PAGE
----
One of OSHA's principal tasks is to oversee the health and safety practices of the workplace. To accomplish this, OSHA and its state organizations have approximately 2,100 inspectors. They also have complaint discrimination investigators, engineers, physicians, educators, standards writers and other technical and support personnel spread over more than 200 offices throughout the country. This staff establishes protective standards, enforces those standards, and provides assistance to employers and employees through technical assistance and consultation programs.

As part of their mission, OSHA has a responsibility to develop and enforce occupational health and safety standards. These standards may require employers to adopt and/or use practices or processes considered reasonable and necessary to protect workers while on the job. Examples of some key OSHA standards are: Means of Egress (exiting from a facility) (1910.35); Emergency Plans and Fire Prevention (1910.38); Occupational Noise Exposure (1910.95); and Hazardous Materials (1910.101).

Obviously, it would be impossible to develop such standards for every job or industry. To cover such instances in which no specific standard applies, a component of the OSH act known as the general duty clause comes into play. This clause states that employers shall comply with OSHA's standards and provide a work environment "free from recognized hazards that are causing or are likely to cause death or serious physical harm." An example of the broad powers that OSHA possesses may be seen in the red meat packing industry. Since there is not yet any specific standard that covers ergonomic issues, OSHA used its powers under the general duty clause to develop Ergonomic Guidelines for the Meat Industry. These guidelines were issued to all companies in the red meat packing industry, and while they were only guidelines, they have been enforced as if they were standards.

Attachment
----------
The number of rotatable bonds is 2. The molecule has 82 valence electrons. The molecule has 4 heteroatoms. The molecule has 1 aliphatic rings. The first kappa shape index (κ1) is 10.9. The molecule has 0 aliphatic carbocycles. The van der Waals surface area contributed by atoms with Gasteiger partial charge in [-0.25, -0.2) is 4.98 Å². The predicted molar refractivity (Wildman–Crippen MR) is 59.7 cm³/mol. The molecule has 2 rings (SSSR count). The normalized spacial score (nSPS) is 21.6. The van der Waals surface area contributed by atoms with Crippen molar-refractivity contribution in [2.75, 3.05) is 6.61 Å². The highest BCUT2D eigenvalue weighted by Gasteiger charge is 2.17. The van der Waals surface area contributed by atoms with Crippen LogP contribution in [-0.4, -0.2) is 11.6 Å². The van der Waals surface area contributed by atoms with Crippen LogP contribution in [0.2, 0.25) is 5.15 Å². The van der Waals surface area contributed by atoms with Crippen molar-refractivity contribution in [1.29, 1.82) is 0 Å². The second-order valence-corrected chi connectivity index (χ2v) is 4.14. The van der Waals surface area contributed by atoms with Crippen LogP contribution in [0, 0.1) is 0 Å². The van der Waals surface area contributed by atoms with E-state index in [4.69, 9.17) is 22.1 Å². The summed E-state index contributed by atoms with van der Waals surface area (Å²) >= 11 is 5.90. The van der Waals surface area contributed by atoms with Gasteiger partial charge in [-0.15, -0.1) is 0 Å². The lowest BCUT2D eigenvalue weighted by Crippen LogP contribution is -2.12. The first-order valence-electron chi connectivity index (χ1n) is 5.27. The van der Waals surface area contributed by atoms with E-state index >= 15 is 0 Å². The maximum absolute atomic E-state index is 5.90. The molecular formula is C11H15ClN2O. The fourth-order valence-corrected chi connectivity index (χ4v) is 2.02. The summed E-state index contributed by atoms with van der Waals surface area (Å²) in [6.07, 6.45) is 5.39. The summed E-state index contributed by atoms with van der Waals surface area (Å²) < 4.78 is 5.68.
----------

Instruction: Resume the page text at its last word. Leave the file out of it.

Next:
One segment of the OSH Act is the requirement for record keeping and reporting of occupational injuries and illnesses. Prior to the OSH Act, there was no centralized or systematic method for monitoring these problems. With the implementation of the act came the need to keep track of the type, number and location of injuries and illnesses. To accomplish this, the OSHA 200 Log and Summary form was developed. OSHA requires that all employers with 11 or more employees use this form. It also states that employers must maintain records of occupational injuries and illnesses as they occur, or no later than six workdays after receiving the information. A copy of the OSHA 200 form may be downloaded from the OSHA website (http://www.osha.gov).

Another component of the OSH Act that has developed over the years is a set of employer and employee rights and responsibilities. We will discuss the specifics of these rights and responsibilities in my next column.


Tompkins NC. A Manager's Guide to OSHA: What Every Manager Should Know. Menlo Park, CA: Crisp Publications, Inc., 1993.

Paul Hooper,DC
Diamond Bar, California